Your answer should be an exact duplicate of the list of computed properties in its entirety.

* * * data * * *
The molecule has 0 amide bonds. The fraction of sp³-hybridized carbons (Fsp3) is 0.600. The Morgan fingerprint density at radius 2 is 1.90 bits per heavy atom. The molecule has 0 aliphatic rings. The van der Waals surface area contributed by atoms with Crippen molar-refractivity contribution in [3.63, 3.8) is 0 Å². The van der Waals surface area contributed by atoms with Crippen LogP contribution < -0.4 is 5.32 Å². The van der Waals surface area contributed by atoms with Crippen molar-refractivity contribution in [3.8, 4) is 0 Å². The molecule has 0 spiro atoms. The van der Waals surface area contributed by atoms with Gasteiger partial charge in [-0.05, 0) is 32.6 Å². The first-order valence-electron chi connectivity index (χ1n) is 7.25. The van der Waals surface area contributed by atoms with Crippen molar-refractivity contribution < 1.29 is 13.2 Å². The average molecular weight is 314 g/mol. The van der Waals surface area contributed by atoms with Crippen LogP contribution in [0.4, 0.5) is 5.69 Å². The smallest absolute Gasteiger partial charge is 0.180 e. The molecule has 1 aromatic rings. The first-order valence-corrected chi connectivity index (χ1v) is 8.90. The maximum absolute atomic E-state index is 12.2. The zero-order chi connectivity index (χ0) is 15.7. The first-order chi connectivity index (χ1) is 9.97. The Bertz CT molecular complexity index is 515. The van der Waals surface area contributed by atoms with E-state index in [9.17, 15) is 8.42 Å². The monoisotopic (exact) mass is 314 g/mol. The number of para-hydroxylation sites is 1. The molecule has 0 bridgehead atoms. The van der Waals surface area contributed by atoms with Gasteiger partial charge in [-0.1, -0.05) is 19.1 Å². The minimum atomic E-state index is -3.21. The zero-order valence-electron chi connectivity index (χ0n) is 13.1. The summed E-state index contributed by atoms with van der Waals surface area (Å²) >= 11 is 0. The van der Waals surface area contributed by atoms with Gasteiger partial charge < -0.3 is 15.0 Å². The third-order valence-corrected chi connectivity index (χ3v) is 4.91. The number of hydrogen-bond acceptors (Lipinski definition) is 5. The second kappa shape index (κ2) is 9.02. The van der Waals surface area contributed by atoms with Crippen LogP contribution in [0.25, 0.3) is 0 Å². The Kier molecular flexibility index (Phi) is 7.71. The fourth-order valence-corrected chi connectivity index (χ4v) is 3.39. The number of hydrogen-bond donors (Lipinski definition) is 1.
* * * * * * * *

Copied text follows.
The molecule has 0 amide bonds. The fraction of sp³-hybridized carbons (Fsp3) is 0.600. The Morgan fingerprint density at radius 2 is 1.90 bits per heavy atom. The molecule has 0 aliphatic rings. The van der Waals surface area contributed by atoms with Crippen molar-refractivity contribution in [3.63, 3.8) is 0 Å². The van der Waals surface area contributed by atoms with Crippen LogP contribution < -0.4 is 5.32 Å². The van der Waals surface area contributed by atoms with Crippen molar-refractivity contribution in [3.8, 4) is 0 Å². The molecule has 0 spiro atoms. The van der Waals surface area contributed by atoms with Gasteiger partial charge in [-0.05, 0) is 32.6 Å². The first-order valence-electron chi connectivity index (χ1n) is 7.25. The van der Waals surface area contributed by atoms with Crippen molar-refractivity contribution < 1.29 is 13.2 Å². The average molecular weight is 314 g/mol. The van der Waals surface area contributed by atoms with Crippen LogP contribution in [0.4, 0.5) is 5.69 Å². The smallest absolute Gasteiger partial charge is 0.180 e. The molecule has 1 aromatic rings. The first-order valence-corrected chi connectivity index (χ1v) is 8.90. The maximum absolute atomic E-state index is 12.2. The zero-order chi connectivity index (χ0) is 15.7. The first-order chi connectivity index (χ1) is 9.97. The Bertz CT molecular complexity index is 515. The van der Waals surface area contributed by atoms with E-state index in [9.17, 15) is 8.42 Å². The monoisotopic (exact) mass is 314 g/mol. The number of para-hydroxylation sites is 1. The molecule has 0 bridgehead atoms. The van der Waals surface area contributed by atoms with Gasteiger partial charge in [-0.1, -0.05) is 19.1 Å². The minimum atomic E-state index is -3.21. The zero-order valence-electron chi connectivity index (χ0n) is 13.1. The summed E-state index contributed by atoms with van der Waals surface area (Å²) >= 11 is 0. The van der Waals surface area contributed by atoms with Gasteiger partial charge < -0.3 is 15.0 Å². The third-order valence-corrected chi connectivity index (χ3v) is 4.91. The number of hydrogen-bond acceptors (Lipinski definition) is 5. The second kappa shape index (κ2) is 9.02. The van der Waals surface area contributed by atoms with Crippen LogP contribution in [0.25, 0.3) is 0 Å². The Kier molecular flexibility index (Phi) is 7.71. The fourth-order valence-corrected chi connectivity index (χ4v) is 3.39. The number of hydrogen-bond donors (Lipinski definition) is 1.